Since 1990, it has been illegal to export or import non-antique commercial ivory in CITES parties countries. Prior to 1990, key ivory traders in places such as Hong Kong, China and Japan stockpiled large quantities of raw ivory in anticipation of the CITES ban. Concomitantly, due to negative NGO and media publicity aimed at ivory buying, demand dropped precipitously in the West and Japan, at that time big ivory consumers. Raw ivory prices dropped and elephant poaching in many places decreased. The ban was declared a great success. 

When Esmond Martin and I carried out our first ivory market survey in Africa in 1999, aimed at assessing effects of the 1989 ban and 1999 sales, we found that all ivory markets where data were available were smaller than in 1989, except for a slight apparent rise in Nigeria. We also noted, however, that, '... in parts of Central and West Africa there appears to have been a slow revival since the mid-1990s.' In 2001 we surveyed South East Asia and found, in part, 'Unfortunately, it appears that demand for ivory has remained steady or increased in some places in Asia since the mid-1990s, stimulating elephant poaching.' 

We attributed this growth in ivory market activity from the mid 1990s to a combination of rising demand in eastern Asia with economic development depleting ivory stockpiles and the organization of illegal raw ivory supply networks in Africa. The large difference in raw ivory prices in eastern Asia, at least five times that in Africa, further stimulated the poaching of African elephants. This trend has continued over the past decade-plus.

Thus, we now have well-established illegal operators of elephant poaching and ivory smuggling in Africa in reaction to the CITES ivory trade ban. When legal trade opponents criticize the corruption and crime involved in ivory trading today, they should realize that this was all created under a ban regime, not a legal trade system. The two 'one-off' sales can hardly be blamed for the illegal activities - they were already in place by 1999 and are even more pronounced now.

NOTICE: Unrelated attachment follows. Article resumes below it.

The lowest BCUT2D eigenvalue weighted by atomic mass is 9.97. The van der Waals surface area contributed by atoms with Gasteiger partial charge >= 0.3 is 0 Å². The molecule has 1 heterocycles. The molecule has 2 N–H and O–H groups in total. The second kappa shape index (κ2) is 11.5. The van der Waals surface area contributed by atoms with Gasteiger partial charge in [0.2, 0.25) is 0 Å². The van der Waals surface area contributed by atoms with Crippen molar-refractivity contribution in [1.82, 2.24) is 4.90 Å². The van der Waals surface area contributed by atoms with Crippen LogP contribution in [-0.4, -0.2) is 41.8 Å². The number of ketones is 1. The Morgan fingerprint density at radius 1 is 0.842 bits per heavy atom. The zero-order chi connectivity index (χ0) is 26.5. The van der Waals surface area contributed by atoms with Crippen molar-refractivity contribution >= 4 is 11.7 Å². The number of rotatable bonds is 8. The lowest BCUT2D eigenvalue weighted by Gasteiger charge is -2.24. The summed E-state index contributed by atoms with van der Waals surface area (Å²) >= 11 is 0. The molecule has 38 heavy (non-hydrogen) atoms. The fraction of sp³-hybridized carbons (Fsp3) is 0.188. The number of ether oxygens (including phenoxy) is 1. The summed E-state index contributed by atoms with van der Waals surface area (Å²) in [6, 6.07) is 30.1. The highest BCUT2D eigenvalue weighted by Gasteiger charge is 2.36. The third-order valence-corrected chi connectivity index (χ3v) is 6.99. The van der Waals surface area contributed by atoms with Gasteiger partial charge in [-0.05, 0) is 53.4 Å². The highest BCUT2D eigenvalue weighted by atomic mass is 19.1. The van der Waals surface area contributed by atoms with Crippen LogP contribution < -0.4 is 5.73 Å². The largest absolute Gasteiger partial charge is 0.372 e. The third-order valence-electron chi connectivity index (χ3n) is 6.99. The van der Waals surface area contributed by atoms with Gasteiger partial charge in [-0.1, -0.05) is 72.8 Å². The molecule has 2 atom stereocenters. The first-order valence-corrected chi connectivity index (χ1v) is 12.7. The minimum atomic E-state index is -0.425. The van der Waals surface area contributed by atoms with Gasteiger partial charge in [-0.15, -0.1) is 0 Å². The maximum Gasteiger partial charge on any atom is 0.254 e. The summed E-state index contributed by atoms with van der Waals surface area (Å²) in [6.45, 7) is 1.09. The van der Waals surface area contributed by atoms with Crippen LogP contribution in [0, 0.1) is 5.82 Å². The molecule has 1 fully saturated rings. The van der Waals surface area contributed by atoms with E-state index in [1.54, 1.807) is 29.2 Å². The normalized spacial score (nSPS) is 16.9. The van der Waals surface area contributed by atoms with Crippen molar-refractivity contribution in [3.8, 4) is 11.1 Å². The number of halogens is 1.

The first action that broke down the budding agreement between CITES and Chinese and Japanese ivory traders was a decision made at the CITES 14th Conference of the Parties (CoP) in 2007. In exchange for withdrawing opposition to authorization for four southern African countries to sell raw ivory to Japan and China in 2008, trade opponents obtained an agreement that no future sales could be made by those countries before 2016. The final nail in the coffin of cooperation was pounded at CoP 15 in 2010 when Tanzania and Zambia submitted proposals to sell their ivory stocks. The proposals were defeated (rightfully so, in my opinion).

Ivory traders now believed that no legal raw ivory would come onto the market until 2017 at the earliest. Trader agreement with CITES to buy only legal ivory was now null and void and they returned to the poachers and smugglers. Orders no doubt went out that any and all ivory would be bought, causing the spike in elephant poaching. I worked for IUCN in Central Africa in 2010-2011 on causes of elephant poaching, and local ivory carvers complained that almost no ivory could be found. It was all being exported to eastern Asia. 

The inconvenient truth is that the CITES ivory trade ban and the 2007 and 2010 CITES CoP votes to cut off legal raw ivory supplies are the real causes of the recent elephant holocaust, not the red herring 1999 and 2008 ivory sales authorized by CITES.

The crux of the problem is demand for ivory. Fighting supply through law enforcement is basically futile, though it could slow elephant killing down marginally by arresting a few of those who order the kills and buy the tusks from poachers. Seizing illegal shipments only makes things worse. The only viable solution is to try to regain the trust of eastern Asian traders for them to stop buying the poached tusks and buy only legal ivory, authorized by a regular CITES trade system. Please, no more 'one-off' sales! 

Even more important, public awareness campaigns should be started in Asia to drive ivory demand down by creating a huge stigma associated with owning ivory, as was done in the West at the time of the 1989 CITES ivory trade ban. WildAid and others have been doing this, but much more needs to be done to break down a centuries old tradition of venerating carved elephant teeth. It worked in Japan, why not China?

Remember, when the buying stops, the killing stops.

Daniel Stiles, Ph.D. is a Member, IUCN/SSC African Elephant Specialist Group